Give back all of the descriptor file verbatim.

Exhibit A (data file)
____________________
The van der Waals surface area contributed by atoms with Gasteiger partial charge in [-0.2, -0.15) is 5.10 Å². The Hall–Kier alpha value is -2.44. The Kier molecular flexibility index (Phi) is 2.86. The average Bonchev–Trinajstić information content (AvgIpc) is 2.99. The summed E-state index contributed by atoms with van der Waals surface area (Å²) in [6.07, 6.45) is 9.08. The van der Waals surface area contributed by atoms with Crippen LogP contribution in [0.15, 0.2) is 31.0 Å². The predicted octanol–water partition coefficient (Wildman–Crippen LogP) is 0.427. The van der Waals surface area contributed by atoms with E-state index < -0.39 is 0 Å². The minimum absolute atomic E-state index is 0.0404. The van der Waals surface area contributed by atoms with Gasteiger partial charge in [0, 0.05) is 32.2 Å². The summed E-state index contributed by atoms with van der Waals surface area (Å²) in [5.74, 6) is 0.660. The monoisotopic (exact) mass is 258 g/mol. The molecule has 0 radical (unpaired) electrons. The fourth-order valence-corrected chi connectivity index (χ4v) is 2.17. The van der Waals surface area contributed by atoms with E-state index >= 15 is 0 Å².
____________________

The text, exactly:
The van der Waals surface area contributed by atoms with Gasteiger partial charge in [-0.2, -0.15) is 5.10 Å². The Hall–Kier alpha value is -2.44. The Kier molecular flexibility index (Phi) is 2.86. The average Bonchev–Trinajstić information content (AvgIpc) is 2.99. The summed E-state index contributed by atoms with van der Waals surface area (Å²) in [6.07, 6.45) is 9.08. The van der Waals surface area contributed by atoms with Crippen LogP contribution in [0.15, 0.2) is 31.0 Å². The predicted octanol–water partition coefficient (Wildman–Crippen LogP) is 0.427. The van der Waals surface area contributed by atoms with E-state index < -0.39 is 0 Å². The minimum absolute atomic E-state index is 0.0404. The van der Waals surface area contributed by atoms with Gasteiger partial charge in [0, 0.05) is 32.2 Å². The summed E-state index contributed by atoms with van der Waals surface area (Å²) in [5.74, 6) is 0.660. The monoisotopic (exact) mass is 258 g/mol. The molecule has 0 radical (unpaired) electrons. The fourth-order valence-corrected chi connectivity index (χ4v) is 2.17. The van der Waals surface area contributed by atoms with E-state index >= 15 is 0 Å².